Psych Chapter 3
•Communication in the Nervous System
oNervous Tissue: The Basic Hardware
oThe Neural Impulse: Using Energy to Send Information
oThe Synapse: Where Neurons Meet
oNeurotransmitters and Behaviours
•Organization of the Nervous System
oThe Peripheral Nervous Systems
oThe Central Nervous System
•Looking Inside the Brain: Research Methods
oElectrical Stimulation of the Brain
oTranscranial Magnetic Stimulation
•The Brain and Behaviour
oThe Plasticity of the Brain
•Right Brain/Left Brian: Cerebral Laterality
oBisecting the Brain: Split-Brain Research
oHemispheric Specialization in the Intact Brain
•The Endocrine System
•Heredity and Behaviour: Is it All In The Genes?
oBasic Principles of Genetics
oInvestigating Hereditary Influence
oThe Interplay of Heredity and Environment
•The Evolutionary Bases of Behaviour:
oSubsequent Refinements to Evolutionary Theory
oBehaviours as Adaptive Traits
Communication in the Nervous System
Nervous Tissue: The Basic Hardware
•Cells in nervous system fall into two major categories:
•Neurons: The individual cells in the nervous system that receive, integrate, and
oNeurons permit communication within the nervous system.
oSoma: Soma, or cell body, contains the cell nucleus and much of the chemical
machinery common to most cells. Soma is Greek for body.
oDendrites: Part of the neuron that are specialized to receive information.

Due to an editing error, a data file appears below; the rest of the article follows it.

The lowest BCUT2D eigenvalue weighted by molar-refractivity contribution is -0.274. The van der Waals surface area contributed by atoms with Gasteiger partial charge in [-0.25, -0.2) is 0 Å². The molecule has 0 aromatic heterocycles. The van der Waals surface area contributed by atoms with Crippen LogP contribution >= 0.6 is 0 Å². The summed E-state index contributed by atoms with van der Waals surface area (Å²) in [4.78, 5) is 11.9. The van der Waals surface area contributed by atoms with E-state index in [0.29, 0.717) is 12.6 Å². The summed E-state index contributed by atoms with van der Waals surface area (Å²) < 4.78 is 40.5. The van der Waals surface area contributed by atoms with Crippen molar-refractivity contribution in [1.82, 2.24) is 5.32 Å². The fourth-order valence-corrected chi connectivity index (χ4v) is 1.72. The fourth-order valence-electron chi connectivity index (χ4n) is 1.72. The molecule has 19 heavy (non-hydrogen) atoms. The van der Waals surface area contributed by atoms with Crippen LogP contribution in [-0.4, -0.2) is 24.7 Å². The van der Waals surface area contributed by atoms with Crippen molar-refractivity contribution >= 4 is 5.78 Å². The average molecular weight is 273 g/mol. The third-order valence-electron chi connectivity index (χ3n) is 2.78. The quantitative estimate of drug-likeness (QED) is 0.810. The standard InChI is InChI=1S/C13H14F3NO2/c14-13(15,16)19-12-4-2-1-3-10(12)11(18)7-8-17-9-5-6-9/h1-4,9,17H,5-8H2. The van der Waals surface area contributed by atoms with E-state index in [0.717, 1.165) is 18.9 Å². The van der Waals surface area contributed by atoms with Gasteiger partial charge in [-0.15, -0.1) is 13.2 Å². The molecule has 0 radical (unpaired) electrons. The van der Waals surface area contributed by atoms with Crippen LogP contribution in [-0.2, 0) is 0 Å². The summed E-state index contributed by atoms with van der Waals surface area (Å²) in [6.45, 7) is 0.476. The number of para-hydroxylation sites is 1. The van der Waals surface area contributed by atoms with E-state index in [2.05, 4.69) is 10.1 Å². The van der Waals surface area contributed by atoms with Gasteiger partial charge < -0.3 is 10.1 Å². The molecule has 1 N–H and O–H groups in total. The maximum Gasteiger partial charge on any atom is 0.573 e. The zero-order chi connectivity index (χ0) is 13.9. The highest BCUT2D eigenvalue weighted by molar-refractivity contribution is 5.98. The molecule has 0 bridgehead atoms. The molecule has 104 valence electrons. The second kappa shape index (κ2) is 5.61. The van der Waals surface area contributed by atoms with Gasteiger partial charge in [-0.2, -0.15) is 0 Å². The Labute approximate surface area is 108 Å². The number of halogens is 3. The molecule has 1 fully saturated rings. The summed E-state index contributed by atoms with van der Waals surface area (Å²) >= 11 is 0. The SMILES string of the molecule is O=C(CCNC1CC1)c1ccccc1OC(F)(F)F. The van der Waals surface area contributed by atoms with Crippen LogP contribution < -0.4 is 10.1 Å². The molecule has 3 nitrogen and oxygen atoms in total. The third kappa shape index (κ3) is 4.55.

Greek word for tree. Each branch is a dendrite.
oAxon: Long, thin fibre that transmits signals away from the soma to the
other neurons or to muscles or glands.
oMyelin Sheath: Insulating material derived from glia cells. They encase
oTerminal Buttons: Small knobs that secrete chemicals called
oSynapse: Junction where information is transmitted from one neuron to
another. Greek for junction.
oInformation is received at the dendrites, passed through the soma along the
axon, and transmitted to the dendrites of other cells at meeting points called
•Glia: Cells found throughout the nervous system that provide various types of
support for neurons. Greek for glue.
oSmaller than the neurons, but outnumber them 10 to 1.
oSupply nourishment to neurons, help remove thee neurons’ waste products,
provide insulation around many axons (Myelin sheath).
The Neural Impulse: Using Energy to Send Information
•The Neuron at Rest: A Tiny Battery
Soma is greek for body: dendrites: part of the neuron that are specialized to receive information. Each branch is a dendrite. www. notesolution. com: axon: long, thin fibre that transmits signals away from the soma to the other neurons or to muscles or glands, myelin sheath: insulating material derived from glia cells. They encase some axons: terminal buttons: small knobs that secrete chemicals called neurotransmitters, synapse: junction where information is transmitted from one neuron to another. Greek for glue: smaller than the neurons, but outnumber them 10 to 1, supply nourishment to neurons, help remove thee neurons" waste products, provide insulation around many axons (myelin sheath). The synapse: where neurons: sending chemicals: chemicals as couriers, two neurons don"t actually touch. Inhibitory: an excitatory psp is a positive voltage shift that increases the likelihood that the postsynaptic neuron will fire an action potential.